space forces

Category: Nonfiction
Reviewed by: Dale Skran
Title: Space Forces: A Critical History of Life in Outer Space
Author: Fred Scharmen
Format: Hardcover/Kindle
Pages: 272
Publisher: Verso
Date: November 2021
Retail Price: $26.95/$9.99
ISBN: 978-1786637352
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Fred Scharmen, a teacher of architecture and urban design at Morgan State University in Space Forces embarks on an intellectual project to fit advocates of space settlement into either round holes or square holes. That is to say, they are either, like O’Neill and Von Braun, Western Colonialists bent on exporting exploitation and militarism to space, or they are good-hearted socialists in the mold of J. D. Bernal, seeking to impose some alternative to private property and free markets on the solar system. One problem with any thinker who seeks to mold facts to support a thesis arises from an inevitable rise of blindness and confirmation bias. Scharmen’s re-invention of Arthur C. Clarke, one of the best and most level-headed hard science fiction writers of the 20th century as a meandering mystic agog over fake crystal skulls left me shaking my head.

As you may have concluded by now, Space Forces is a poor introduction to the history of different visions of space settlement. This is not to say that Scharmen’s work lacks all merit. If you already have read The World, the Flesh, and the Devil (Bernal), The High Frontier (O’Neill), The Mars Project (Von Braun), and Profiles of the Future (Clarke), you will be equipped to separate the wheat from the chaff left by Scharmen’s “project.”  The chapter on NASA holds special interest for space advocates wondering what kind of forces hold NASA back from building a human future in space. You may or may not agree with everything Scharmen has to say about NASA, but I found much of value here. On the other hand, the chapter on Clarke appears to have been written about a different person named Clarke than the one I am familiar with. Scharmen focuses on a 2nd or 3rd rate TV Show “Mysterious World” that Clarke was involved with, rather than such classic works as The Promise of Space and The Exploration of Space.

Scharmen’s fluid and often entertaining prose spins a variety of anecdotes and historical footnotes that many space advocates will find interesting. Unfortunately, he spends so much time with SF writers that support his thesis such as Le Guin and Strugatsky that there is no room in Space Forces for Robert Goddard or Dandridge M. Cole (Islands in Space: The Challenge of the Planetoids).  One of Scharmen’s attempts to stretch things to make his point comes with his quote from Le Guin’s “A Rant about Technology” in which Le Guin says “…we think nothing less complex and showy than a computer or a jet bomber deserves to be called ‘technology’ at all.” Later, Scharmen suggests that Newspace advocates in general (pg 251) are overly bound up with visions of complex technology and are somehow limited by their lack of appreciation of simple tech such as pots and pans. To my reading, this analysis over-reaches, but space advocates would do well to remember that just because a solution is complex or “hi tech” does not mean it is a good approach. Certainly, much of Musk’s success can be attributed to a relentless drive to reduce complexity. Additionally, “technologies” such as property law, patent law, and limited liability corporations are just as important as “rocket science” to making space settlement a reality.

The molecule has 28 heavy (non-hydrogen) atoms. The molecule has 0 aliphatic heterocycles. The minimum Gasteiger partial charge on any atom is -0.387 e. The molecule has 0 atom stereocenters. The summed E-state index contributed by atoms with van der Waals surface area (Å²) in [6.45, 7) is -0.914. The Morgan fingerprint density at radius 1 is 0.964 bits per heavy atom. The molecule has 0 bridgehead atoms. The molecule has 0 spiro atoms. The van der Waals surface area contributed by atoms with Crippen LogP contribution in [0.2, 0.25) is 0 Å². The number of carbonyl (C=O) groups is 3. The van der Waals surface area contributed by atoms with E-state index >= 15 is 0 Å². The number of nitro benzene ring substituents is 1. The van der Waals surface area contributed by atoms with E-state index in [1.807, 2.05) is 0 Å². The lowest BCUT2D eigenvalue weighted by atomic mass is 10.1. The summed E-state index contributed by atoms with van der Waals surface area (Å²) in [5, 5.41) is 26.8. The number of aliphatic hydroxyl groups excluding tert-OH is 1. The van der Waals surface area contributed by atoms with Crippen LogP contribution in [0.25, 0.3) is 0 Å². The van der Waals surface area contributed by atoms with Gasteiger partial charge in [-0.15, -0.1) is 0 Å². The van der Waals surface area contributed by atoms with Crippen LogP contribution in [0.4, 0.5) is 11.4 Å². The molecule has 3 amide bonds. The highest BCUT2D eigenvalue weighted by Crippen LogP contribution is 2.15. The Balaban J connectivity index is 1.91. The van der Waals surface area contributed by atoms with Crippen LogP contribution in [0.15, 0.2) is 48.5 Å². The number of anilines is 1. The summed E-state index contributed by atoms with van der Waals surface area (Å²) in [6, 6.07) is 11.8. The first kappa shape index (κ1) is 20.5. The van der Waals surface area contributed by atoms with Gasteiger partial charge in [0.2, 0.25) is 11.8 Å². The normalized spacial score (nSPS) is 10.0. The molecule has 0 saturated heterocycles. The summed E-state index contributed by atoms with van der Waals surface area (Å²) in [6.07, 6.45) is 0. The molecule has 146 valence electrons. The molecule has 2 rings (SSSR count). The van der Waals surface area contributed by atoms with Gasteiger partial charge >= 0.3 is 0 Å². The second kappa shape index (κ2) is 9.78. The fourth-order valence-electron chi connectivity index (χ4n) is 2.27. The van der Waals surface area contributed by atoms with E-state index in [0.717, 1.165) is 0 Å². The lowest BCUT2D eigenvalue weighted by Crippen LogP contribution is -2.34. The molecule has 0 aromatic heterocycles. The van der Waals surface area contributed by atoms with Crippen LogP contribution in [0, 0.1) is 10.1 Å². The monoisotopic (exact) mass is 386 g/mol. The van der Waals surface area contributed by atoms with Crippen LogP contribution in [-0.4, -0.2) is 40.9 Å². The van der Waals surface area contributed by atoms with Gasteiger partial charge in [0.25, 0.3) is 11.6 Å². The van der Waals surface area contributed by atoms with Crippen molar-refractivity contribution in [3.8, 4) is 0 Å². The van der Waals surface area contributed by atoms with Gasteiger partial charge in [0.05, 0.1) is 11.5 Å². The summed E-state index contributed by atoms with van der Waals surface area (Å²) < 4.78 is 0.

Scharmen expounds at length (page 151) that O’Neill’s vision of space settlements creating a profusion of cultural experiments is a kind of colonialism in which the colonies are perpetually under the stress of challenge and change, while valuable innovations are imported back to the Earth. Scharmen’s critique is that O’Neill proposes to export risk to the settlements, allowing “Mother Earth” to profit from those who perhaps died or were injured in space. The defense of O’Neill’s vision is that (1) those who settle space will be knowingly and voluntarily taking on risk, (2) those who live in space will be the first and most direct beneficiaries of cultural and scientific innovation on the frontier, and (3) there is no reason to think that all of the innovations that originate in space settlements, especially cultural ones, can be easily imported back to the Earth. Advocates of space settlement should take note of Scharmen’s attack on O’Neill’s vision and ponder how best to respond.